A workshop on photonic and laser systems has taken place in Sofia, the capital of Bulgaria. The objective was to foster existing collaborations and develop new ones between scientists from the UK and Bulgaria.

Representing the UK were physicists from the Centre for Photonics and Phonic Materials (CPPM) at the University of Bath, while the Bulgarian participants hailed from University of Sofia and the Bulgarian Academy of Sciences. The workshop was organised by the UK Embassy to Bulgaria. During the four-day trip, the researchers also visited four laboratories in Sofia.

Dr Rob Dixon, Her Majesty’s ambassador to Bulgaria, said: “It is great to see this fantastic UK-Bulgarian cooperation in laser science and technology. Nearly 50% of all Bulgarian science projects under the Horizon 2020 programme had a UK partner. It is important to preserve this partnership.”

Professor Ventsislav Valev, who led the Bath team, said: “This was a wonderful opportunity to see exciting new science being developed with state-of-the-art laser systems in the Bulgarian institutions. We discovered many areas of overlapping scientific interests between Bath and our Bulgarian colleagues.

“Our discussions have opened a plethora of collaboration possibilities. We are extremely grateful to our hosts in Sofia, and especially to Dr Emilia Pecheva from the UK Embassy for the flawless organisation of the entire event. Doubtlessly, there will be impactful scientific outcomes from this visit.”

Professor Hassan Chamati from the Institute of Solid State Physics in Sofia gave the opening talk at the event. He said: “It was a great pleasure to host our colleagues from the CPPM in Bath. We are grateful for the interest in our work and, in turn, we were delighted to learn about work in the UK. The visit provided an excellent foundation for establishing further research collaborations in the area of laser science.”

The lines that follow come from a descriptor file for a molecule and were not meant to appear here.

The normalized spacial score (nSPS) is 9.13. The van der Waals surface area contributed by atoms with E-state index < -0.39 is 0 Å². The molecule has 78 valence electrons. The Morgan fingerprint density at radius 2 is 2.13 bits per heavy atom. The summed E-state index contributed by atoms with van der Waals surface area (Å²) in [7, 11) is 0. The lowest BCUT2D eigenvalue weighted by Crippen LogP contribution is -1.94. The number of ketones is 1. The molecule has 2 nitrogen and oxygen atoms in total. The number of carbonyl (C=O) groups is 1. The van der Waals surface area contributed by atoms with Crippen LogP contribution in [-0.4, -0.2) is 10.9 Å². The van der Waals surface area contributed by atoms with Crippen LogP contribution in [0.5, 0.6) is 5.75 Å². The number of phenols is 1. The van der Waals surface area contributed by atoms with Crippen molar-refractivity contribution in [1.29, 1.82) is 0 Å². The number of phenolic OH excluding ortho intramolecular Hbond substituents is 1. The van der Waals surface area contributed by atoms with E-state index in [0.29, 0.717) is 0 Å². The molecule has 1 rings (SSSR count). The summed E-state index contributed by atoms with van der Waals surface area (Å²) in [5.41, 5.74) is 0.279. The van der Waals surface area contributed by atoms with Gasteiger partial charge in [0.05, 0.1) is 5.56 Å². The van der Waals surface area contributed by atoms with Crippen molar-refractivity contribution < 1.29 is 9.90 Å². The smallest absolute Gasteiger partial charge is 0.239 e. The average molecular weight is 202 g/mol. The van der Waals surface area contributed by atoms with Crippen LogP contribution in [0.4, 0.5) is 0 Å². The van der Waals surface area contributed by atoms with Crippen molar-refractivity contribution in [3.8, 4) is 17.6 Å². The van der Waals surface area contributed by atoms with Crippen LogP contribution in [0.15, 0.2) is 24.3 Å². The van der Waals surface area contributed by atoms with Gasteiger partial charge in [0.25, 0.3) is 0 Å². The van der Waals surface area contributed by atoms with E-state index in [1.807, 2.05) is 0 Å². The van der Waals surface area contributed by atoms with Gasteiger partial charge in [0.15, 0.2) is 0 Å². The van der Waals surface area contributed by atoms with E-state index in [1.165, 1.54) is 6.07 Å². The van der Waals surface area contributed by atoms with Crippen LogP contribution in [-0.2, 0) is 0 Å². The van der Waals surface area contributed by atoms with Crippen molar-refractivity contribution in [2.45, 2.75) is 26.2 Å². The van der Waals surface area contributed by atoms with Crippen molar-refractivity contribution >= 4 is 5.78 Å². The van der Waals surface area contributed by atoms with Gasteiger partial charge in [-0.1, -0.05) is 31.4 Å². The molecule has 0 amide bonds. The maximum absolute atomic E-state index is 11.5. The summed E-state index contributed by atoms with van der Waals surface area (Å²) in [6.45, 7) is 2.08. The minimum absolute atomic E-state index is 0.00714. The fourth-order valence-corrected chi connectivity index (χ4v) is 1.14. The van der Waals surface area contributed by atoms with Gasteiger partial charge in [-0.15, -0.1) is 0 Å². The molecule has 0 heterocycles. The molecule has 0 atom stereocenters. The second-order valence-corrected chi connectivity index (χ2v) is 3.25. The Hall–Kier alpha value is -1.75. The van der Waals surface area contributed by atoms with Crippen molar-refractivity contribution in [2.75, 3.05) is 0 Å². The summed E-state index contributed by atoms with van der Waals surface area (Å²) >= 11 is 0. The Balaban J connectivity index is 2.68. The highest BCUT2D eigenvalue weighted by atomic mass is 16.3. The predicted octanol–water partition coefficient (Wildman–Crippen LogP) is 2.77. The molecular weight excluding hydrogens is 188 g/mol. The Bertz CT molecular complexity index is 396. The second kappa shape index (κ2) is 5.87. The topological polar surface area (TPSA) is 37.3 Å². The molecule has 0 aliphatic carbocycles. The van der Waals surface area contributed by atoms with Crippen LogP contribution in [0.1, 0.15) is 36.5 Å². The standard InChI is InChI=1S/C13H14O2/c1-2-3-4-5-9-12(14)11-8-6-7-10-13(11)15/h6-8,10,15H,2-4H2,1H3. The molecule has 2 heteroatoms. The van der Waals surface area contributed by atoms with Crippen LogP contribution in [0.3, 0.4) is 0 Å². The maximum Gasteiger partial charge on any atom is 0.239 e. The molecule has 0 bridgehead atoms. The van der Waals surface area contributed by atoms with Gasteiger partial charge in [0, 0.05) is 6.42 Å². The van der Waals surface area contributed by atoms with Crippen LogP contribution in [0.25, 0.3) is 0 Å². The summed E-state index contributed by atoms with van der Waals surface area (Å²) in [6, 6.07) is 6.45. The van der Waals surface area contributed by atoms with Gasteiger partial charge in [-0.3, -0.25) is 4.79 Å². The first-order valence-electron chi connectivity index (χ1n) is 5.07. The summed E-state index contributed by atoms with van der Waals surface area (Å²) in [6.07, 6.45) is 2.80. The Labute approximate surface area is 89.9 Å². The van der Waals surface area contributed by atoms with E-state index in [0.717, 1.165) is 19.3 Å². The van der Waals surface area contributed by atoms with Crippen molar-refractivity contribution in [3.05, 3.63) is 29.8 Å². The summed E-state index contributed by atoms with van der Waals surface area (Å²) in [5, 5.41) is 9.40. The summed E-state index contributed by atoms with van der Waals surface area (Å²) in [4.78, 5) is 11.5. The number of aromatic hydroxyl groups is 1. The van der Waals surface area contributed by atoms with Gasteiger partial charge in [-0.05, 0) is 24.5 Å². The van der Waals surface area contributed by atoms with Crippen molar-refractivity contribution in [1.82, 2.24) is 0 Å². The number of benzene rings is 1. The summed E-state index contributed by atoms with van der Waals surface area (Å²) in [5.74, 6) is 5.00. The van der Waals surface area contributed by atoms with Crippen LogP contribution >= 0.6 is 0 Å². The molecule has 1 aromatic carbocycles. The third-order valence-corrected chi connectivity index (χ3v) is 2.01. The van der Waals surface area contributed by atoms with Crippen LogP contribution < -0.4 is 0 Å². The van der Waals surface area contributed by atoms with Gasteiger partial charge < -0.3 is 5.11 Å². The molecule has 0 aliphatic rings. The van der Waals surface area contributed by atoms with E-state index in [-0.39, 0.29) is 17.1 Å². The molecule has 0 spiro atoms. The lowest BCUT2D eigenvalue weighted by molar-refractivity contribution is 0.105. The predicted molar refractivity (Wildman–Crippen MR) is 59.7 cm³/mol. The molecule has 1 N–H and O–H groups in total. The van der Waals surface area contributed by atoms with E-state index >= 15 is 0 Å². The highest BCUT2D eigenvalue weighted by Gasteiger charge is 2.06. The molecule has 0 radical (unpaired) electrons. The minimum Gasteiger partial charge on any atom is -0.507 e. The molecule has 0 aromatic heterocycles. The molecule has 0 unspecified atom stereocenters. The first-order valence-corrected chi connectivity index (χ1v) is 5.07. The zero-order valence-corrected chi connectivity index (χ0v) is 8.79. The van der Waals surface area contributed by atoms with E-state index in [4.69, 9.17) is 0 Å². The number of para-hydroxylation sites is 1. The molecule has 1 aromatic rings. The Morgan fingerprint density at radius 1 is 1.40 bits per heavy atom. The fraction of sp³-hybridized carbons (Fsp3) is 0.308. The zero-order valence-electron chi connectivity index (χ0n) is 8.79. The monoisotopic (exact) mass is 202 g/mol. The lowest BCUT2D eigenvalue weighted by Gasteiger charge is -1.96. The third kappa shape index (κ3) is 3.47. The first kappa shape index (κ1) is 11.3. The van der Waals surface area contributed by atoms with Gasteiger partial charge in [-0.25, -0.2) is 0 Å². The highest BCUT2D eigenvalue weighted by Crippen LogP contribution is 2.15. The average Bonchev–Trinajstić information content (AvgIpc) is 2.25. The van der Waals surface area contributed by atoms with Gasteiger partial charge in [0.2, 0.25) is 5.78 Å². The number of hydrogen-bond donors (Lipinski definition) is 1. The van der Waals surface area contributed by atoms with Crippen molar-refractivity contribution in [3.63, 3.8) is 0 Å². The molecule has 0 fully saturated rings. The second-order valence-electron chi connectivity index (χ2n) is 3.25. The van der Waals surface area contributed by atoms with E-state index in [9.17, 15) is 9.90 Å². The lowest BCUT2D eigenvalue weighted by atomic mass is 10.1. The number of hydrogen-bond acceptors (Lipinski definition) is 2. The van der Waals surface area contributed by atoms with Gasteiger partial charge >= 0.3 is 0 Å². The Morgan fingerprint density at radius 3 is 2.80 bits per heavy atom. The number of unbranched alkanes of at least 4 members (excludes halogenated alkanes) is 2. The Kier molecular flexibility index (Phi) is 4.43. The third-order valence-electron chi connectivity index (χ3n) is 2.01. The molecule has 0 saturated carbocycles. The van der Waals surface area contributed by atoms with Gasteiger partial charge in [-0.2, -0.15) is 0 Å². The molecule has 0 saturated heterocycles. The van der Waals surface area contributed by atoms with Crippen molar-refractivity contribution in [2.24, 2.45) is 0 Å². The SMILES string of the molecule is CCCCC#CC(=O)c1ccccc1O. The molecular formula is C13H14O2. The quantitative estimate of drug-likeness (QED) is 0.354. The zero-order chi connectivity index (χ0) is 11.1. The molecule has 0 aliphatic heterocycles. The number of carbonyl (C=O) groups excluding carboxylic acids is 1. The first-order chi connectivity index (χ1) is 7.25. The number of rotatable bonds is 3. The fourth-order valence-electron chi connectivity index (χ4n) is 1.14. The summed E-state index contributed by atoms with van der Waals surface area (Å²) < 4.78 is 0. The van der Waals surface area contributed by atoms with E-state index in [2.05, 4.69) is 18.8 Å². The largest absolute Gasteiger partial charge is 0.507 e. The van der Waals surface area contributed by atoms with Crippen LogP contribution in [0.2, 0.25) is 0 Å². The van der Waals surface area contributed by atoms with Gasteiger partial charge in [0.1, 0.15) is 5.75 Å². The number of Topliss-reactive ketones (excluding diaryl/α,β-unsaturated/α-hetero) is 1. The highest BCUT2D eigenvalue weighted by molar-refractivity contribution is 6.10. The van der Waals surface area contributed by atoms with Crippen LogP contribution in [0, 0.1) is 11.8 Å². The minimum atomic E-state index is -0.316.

The topics at the workshop covered a broad range of research topics, including optical fibres, quantum photonics, quantum computing, chirality, nonlinear optics, ultrafast laser processing, laser-matter interactions, new laser sources for technological applications, and nuclear magnetic resonance.

Contributions from the University of Bath included talks from Professor Jonathan Knight, Dr Peter Mosley, Dr Joshua Nunn and Professor Ventsislav Valev. Contributions from Sofia included Professor Todor Petrov, Professor Lyubomir Stoichev, Professor Lubomir Kovachev, Professor Nikolay Nedyalkov, Professor Ivan Buchvarov and Professor Pavletta Shestakova.

Ventsislav Valev at Sofia University, 25 years apart

Ventsislav Valev visiting Sofia University as a schoolboy and again 25 years later in 2022.

Professor Valev added: “I felt deeply moved by our visit to the Faculty of Physics at Sofia University. Over 25 years ago, as a wide-eyed schoolboy and would-be physicist, I visited this faculty for inspiration. Seeing my enthusiasm, my girlfriend at the time (wife now) took a photograph of me in front of the entrance.

"Returning now, as a professor of physics and future head of department on a visit organised by the UK Embassy was a humbling experience and something of a personal pilgrimage. I am especially grateful to my colleagues for offering to recreate the photograph.”

It is anticipated that this trip will result in research collaborations forming between the CPPM and scientists in Sofia, with a further follow up visit in the next two or three years.

The workshop was sponsored by the UK Science and Innovation Network in Bulgaria.